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State drops distributed-computing dispute

Computer administrator David McOwen will pay just $2,100 and serve 80 hours of community service after reaching an agreement with Georgia state prosecutors. The state had accused McOwen of illegally using computers at a state college for a distributed-computing project--a project his supporters said was benign. McOwen had faced as many as 30 years in jail. Lee Tien, an attorney with the Electronic Frontier Foundation, which supported McOwen, praised the outcome. "He very likely could have won if the case had gone to trial, but trials cost money and you never know what will happen," Tien said.

Computer administrator David McOwen will pay just $2,100 and serve 80 hours of community service after reaching an agreement with Georgia state prosecutors. The state had accused McOwen of illegally using computers at a state college for a distributed-computing project--a project his supporters said was benign. McOwen had faced as many as 30 years in jail.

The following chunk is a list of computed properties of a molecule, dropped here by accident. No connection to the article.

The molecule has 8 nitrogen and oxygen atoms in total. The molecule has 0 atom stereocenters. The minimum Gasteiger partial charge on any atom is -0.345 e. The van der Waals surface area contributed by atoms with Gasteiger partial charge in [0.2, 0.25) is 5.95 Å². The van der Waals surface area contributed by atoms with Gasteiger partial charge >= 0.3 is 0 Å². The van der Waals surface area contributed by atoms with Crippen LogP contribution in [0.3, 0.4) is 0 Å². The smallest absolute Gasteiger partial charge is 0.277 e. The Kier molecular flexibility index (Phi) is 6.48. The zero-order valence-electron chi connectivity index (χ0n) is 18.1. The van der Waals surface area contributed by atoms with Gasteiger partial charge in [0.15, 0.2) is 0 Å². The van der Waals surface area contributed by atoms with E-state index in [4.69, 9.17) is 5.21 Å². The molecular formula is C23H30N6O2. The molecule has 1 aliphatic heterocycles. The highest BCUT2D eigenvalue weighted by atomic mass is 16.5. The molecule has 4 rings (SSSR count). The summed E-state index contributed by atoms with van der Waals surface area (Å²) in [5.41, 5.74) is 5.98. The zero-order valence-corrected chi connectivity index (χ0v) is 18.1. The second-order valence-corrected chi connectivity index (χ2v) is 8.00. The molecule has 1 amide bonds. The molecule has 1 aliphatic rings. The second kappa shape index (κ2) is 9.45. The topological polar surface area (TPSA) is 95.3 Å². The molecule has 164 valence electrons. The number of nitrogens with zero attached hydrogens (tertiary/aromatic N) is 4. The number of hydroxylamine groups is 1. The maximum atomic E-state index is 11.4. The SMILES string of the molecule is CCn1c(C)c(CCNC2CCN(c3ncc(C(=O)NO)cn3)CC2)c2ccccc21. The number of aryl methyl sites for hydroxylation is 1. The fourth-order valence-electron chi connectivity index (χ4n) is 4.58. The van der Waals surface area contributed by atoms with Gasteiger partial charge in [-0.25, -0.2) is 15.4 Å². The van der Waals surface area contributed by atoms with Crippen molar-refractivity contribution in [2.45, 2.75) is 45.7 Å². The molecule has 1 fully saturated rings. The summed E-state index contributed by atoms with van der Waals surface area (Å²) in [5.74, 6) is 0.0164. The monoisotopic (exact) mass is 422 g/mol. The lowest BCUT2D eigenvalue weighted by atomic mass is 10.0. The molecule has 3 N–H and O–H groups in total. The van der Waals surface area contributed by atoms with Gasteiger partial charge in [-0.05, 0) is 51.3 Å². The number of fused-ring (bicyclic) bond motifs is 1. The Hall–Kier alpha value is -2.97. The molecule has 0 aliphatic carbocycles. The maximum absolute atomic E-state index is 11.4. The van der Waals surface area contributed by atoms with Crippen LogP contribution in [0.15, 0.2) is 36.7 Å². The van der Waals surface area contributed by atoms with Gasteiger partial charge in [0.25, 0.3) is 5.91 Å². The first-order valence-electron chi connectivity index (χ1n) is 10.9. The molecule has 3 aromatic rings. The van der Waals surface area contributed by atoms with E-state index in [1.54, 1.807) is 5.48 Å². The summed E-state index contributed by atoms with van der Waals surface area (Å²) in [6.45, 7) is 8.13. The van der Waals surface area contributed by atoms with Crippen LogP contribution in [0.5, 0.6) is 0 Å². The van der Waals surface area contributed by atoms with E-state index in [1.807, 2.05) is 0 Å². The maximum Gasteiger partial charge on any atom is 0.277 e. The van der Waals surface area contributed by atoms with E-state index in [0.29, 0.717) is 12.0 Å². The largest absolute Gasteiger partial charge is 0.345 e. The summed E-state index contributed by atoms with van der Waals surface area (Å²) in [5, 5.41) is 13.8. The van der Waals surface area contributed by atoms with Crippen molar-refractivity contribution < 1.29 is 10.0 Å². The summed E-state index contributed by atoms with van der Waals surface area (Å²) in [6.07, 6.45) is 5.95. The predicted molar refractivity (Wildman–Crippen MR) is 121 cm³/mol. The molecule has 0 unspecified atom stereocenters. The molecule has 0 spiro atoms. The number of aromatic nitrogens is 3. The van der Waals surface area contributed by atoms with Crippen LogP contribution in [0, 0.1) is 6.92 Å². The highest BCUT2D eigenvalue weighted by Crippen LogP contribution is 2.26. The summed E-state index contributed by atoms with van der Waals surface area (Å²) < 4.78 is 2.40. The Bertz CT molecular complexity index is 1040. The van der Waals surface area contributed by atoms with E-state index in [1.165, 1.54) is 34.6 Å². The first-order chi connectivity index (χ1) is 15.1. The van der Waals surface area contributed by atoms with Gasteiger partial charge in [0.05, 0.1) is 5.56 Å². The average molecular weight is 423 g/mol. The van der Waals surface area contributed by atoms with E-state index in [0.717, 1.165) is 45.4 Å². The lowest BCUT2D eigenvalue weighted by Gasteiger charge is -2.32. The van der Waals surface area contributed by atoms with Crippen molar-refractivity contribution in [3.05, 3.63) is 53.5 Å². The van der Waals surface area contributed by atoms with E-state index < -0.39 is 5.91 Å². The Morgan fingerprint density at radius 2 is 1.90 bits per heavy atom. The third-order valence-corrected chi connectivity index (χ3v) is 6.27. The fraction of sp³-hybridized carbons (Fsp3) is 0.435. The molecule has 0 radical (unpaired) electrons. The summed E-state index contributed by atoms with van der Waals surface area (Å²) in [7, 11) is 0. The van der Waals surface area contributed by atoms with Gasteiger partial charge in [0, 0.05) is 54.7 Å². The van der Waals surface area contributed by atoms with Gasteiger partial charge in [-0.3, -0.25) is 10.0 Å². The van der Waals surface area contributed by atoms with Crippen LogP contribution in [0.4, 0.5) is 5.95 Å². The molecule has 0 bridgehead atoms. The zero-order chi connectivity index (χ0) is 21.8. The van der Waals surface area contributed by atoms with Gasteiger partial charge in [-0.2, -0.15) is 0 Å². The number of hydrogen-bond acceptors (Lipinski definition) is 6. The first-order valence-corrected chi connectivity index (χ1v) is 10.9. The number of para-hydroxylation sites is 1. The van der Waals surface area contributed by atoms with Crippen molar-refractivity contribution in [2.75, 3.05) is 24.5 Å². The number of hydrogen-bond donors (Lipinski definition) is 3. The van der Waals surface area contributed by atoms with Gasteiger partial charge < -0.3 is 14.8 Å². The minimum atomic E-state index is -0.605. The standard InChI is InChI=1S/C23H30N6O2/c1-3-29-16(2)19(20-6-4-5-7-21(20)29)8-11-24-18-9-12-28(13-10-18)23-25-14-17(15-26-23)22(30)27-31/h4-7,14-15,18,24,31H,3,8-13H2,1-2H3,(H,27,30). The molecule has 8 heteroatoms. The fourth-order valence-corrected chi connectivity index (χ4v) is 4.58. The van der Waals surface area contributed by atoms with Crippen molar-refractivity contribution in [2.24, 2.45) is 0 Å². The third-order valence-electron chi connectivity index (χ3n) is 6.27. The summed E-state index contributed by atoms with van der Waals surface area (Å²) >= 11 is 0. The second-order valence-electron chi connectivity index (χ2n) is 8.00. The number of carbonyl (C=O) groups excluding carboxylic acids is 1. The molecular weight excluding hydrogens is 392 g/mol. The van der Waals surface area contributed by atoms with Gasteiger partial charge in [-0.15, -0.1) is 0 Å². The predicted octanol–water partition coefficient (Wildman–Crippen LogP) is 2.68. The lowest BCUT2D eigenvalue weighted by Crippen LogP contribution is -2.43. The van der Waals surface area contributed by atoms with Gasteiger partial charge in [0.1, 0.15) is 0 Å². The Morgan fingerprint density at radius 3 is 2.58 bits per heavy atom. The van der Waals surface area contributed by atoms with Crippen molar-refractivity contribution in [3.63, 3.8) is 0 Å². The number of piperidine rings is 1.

Lee Tien, an attorney with the Electronic Frontier Foundation, which supported McOwen, praised the outcome. "He very likely could have won if the case had gone to trial, but trials cost money and you never know what will happen," Tien said.